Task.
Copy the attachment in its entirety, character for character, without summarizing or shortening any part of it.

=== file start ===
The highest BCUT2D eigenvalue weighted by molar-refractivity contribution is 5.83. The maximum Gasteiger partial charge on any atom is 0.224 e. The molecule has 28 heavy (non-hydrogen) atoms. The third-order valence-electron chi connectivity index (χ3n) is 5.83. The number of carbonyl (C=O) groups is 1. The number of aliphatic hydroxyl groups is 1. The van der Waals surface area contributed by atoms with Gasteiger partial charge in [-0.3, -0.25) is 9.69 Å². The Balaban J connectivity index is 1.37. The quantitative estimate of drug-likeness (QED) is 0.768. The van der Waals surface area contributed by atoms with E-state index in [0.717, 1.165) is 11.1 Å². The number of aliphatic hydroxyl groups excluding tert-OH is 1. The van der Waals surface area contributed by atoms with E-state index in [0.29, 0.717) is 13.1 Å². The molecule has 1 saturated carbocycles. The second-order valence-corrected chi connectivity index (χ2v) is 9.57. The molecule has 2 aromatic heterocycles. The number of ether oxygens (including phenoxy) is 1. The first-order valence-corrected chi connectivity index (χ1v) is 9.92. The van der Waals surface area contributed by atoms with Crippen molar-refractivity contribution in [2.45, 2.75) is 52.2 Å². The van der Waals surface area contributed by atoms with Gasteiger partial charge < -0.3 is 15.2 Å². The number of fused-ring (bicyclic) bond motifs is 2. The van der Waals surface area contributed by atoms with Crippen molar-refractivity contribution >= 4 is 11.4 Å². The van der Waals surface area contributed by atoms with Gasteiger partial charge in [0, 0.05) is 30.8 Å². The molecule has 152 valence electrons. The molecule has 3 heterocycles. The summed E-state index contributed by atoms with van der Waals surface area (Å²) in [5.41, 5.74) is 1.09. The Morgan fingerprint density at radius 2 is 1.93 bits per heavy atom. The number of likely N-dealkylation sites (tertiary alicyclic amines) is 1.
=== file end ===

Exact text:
The highest BCUT2D eigenvalue weighted by molar-refractivity contribution is 5.83. The maximum Gasteiger partial charge on any atom is 0.224 e. The molecule has 28 heavy (non-hydrogen) atoms. The third-order valence-electron chi connectivity index (χ3n) is 5.83. The number of carbonyl (C=O) groups is 1. The number of aliphatic hydroxyl groups is 1. The van der Waals surface area contributed by atoms with Gasteiger partial charge in [-0.3, -0.25) is 9.69 Å². The Balaban J connectivity index is 1.37. The quantitative estimate of drug-likeness (QED) is 0.768. The van der Waals surface area contributed by atoms with E-state index in [0.717, 1.165) is 11.1 Å². The number of aliphatic hydroxyl groups excluding tert-OH is 1. The van der Waals surface area contributed by atoms with E-state index in [0.29, 0.717) is 13.1 Å². The molecule has 1 saturated carbocycles. The second-order valence-corrected chi connectivity index (χ2v) is 9.57. The molecule has 2 aromatic heterocycles. The number of ether oxygens (including phenoxy) is 1. The first-order valence-corrected chi connectivity index (χ1v) is 9.92. The van der Waals surface area contributed by atoms with Crippen molar-refractivity contribution in [2.45, 2.75) is 52.2 Å². The van der Waals surface area contributed by atoms with Gasteiger partial charge < -0.3 is 15.2 Å². The number of fused-ring (bicyclic) bond motifs is 2. The van der Waals surface area contributed by atoms with Crippen molar-refractivity contribution >= 4 is 11.4 Å². The van der Waals surface area contributed by atoms with Gasteiger partial charge in [0, 0.05) is 30.8 Å². The molecule has 152 valence electrons. The molecule has 3 heterocycles. The summed E-state index contributed by atoms with van der Waals surface area (Å²) in [5.41, 5.74) is 1.09. The Morgan fingerprint density at radius 2 is 1.93 bits per heavy atom. The number of likely N-dealkylation sites (tertiary alicyclic amines) is 1.